A fraction (from Latin fractus, “broken”) represents a part of a whole or, more generally, any number of equal parts. When spoken in everyday English, a fraction describes how many parts of a certain size are, for example, one-half, eight-fifths, or three-quarters. A common, vulgar, or simple fraction (also called a proper fraction) consists of an integer numerator displayed above a line (or before a slash) and a non-zero integer denominator displayed below (or after) that line. Numerators and denominators are also used in fractions that are not common, including compound fractions, complex fractions, and mixed numerals. The numerator represents some equal parts, and the denominator, which cannot be zero, indicates how many of those parts make up a unit or whole. For example, in the fraction three-fifths, the numerator (three) tells us that the fraction represents three equal parts, and the denominator (five) tells us that five parts make up a whole.
To form a common fraction, one writes down a numerator above a line (or before a slash) and then writes a corresponding denominator below the line (or after the slash).
1/2 3/4 10/11
Common fractions can also be represented using decimals.
0.5 0.75 0.9090909…
When a fraction is expressed as a decimal, the number of zeroes after the decimal point corresponds to the number of equal parts indicated by the denominator. In other words, a fraction with a denominator of 10 (such as 1/10 or 0.1) has one zero after the decimal point because it represents ten equal parts; fractions with a denominator of 100 (such as 1/100 or 0.01) have two zeroes after the decimal point, because it represents 100 equal parts, and so on.
It is also possible to express fractions as percentages.
50% 75% 91.09%
To convert a fraction to a percentage, multiply the fraction by 100. For example, to convert 1/2 to a percentage, we multiply 1/2 by 100 to get 50%.
It should be noted that not all fractions can be expressed as decimals or percentages. For example, the fraction 2/3 cannot be expressed as a decimal (it would be 0.66666666… which goes on forever), and it cannot be expressed as a percentage (it would be 66.66666…%, which also goes on forever). These fractions are said to be recurring decimals or repeating decimals. Other examples of recurring decimals include 1/3 (0.3333…), 1/6 (0.16666…), and 1/7 (0.142857…).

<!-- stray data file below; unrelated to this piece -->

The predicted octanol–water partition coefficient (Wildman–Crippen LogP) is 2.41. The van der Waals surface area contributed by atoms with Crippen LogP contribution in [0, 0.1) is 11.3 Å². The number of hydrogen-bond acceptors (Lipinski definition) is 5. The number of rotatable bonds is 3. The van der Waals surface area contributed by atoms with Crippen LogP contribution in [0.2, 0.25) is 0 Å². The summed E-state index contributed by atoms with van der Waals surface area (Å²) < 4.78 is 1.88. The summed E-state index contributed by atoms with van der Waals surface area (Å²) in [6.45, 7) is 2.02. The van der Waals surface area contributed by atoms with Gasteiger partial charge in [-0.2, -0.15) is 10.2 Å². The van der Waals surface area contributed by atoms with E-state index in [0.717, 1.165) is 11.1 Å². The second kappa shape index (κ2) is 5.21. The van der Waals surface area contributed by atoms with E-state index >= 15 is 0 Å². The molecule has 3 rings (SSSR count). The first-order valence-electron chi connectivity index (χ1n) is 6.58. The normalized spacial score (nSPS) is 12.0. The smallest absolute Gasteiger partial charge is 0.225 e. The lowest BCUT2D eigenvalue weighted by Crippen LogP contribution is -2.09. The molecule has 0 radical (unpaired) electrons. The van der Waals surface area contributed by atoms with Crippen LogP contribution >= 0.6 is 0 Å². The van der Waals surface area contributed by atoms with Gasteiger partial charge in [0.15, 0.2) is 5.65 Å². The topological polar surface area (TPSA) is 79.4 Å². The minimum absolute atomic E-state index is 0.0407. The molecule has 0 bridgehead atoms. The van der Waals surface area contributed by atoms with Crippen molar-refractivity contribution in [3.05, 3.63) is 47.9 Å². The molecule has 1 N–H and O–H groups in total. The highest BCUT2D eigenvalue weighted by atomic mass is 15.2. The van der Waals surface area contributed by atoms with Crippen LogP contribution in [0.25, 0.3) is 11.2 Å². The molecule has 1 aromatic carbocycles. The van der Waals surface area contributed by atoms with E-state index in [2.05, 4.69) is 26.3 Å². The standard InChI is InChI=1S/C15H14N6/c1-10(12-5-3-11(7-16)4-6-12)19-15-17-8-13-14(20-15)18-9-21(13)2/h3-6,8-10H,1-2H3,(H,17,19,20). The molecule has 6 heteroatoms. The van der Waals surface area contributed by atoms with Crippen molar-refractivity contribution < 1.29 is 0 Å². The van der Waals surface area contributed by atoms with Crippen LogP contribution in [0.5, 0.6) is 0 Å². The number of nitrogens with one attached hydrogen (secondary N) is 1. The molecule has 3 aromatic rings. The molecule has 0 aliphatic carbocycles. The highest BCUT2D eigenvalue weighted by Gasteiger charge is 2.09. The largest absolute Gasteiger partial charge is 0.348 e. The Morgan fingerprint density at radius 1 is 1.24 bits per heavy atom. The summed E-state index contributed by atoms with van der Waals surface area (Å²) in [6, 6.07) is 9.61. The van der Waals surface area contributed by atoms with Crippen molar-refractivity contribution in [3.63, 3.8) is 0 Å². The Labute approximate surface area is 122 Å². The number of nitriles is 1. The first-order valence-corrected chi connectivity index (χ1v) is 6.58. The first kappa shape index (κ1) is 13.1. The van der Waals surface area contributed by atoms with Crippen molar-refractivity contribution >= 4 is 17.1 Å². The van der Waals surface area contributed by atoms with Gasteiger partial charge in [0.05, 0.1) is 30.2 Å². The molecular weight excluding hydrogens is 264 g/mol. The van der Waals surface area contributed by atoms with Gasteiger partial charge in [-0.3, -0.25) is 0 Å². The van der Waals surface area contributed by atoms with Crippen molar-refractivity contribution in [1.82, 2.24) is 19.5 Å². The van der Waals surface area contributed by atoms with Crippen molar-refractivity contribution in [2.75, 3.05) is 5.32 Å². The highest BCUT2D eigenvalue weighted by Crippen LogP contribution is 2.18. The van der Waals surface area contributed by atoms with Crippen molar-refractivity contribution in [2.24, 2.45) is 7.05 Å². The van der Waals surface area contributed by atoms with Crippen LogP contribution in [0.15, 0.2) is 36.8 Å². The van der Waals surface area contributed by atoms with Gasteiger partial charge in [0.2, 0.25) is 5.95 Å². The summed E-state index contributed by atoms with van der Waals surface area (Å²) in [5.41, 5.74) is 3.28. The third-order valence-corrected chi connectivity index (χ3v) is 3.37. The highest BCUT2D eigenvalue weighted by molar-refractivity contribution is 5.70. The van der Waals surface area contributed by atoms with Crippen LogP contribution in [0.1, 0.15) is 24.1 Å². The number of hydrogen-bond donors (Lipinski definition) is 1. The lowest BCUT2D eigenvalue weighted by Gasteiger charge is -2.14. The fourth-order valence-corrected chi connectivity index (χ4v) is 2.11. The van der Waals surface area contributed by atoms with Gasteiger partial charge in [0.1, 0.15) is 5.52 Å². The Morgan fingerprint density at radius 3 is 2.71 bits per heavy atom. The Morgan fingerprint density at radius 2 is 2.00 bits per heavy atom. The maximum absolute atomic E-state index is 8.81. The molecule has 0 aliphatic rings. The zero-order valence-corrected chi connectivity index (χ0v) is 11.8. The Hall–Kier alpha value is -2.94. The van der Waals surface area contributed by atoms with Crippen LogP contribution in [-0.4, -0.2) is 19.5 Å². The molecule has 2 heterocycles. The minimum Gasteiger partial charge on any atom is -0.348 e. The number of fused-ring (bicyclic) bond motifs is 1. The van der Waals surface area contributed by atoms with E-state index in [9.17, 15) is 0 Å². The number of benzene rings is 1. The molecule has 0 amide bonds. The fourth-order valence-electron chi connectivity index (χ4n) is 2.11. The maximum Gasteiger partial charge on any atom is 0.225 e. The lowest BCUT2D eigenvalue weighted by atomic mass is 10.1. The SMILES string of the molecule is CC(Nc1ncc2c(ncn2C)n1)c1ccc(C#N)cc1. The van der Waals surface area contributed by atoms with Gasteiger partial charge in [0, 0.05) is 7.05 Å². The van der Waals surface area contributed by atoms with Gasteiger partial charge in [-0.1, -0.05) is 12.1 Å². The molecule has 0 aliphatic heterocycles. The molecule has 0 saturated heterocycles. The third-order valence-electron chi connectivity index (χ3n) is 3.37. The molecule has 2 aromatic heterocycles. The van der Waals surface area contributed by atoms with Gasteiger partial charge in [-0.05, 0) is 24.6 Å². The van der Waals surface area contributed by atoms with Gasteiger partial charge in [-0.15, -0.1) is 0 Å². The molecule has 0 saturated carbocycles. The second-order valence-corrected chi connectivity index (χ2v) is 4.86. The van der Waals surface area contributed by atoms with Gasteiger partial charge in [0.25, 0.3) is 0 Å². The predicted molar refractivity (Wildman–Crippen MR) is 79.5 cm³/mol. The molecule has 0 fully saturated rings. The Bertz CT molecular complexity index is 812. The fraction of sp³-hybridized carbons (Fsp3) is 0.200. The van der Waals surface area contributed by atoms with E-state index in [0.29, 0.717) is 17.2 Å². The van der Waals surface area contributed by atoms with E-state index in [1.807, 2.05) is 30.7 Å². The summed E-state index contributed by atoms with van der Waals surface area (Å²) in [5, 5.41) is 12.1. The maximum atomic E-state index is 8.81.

It is called a proper fraction when a fraction is not expressed as a whole number. For example:
1/2 3/4 10/11
Proper fractions are sometimes top-heavy fractions because the numerator is always larger than the denominator. On the other hand, when a fraction is expressed as a whole number, it is called an improper fraction .
5/2 7/4 11/10
Improper fractions are sometimes referred to as bottom-heavy fractions because the numerator is always smaller than the denominator.
It is also possible to have mixed numerals, a combination of whole numbers and fractions.
2 1/2 3 3/4 10 2/11
Mixed numerals are sometimes also referred to as mixed fractions. To convert a mixed numeral to an improper fraction, multiply the whole number by the denominator and add it to the numerator. For example, to convert 2 1/2 to an improper fraction, we would multiply two by the denominator (in this case, 2), which gives us 4; we would then add that result to the numerator (1), which gives us 5; and so the mixed numeral 2 1/2 would be equivalent to the improper fraction 5/2.
3 is the whole number, and 14 is the fraction. So the mixed number would be 3 14 .
To convert a decimal to a mixed number, we first need to find the whole number. This can be done by finding the largest number in the decimal without going over it. For example, if we have the decimal 0.625, we know that six goes into 0.625 once (0.625-0.6=0.025), so the whole number part of the mixed number is 1.
Now that we have the whole number, we need to find the fractional part. We take the decimal and subtract the whole number from it to do this. So, using our example from before, we would take 0.625-1=0.025. This gives us our fractional part, which would be written as 25. Note that the fractional part will always be less than 1.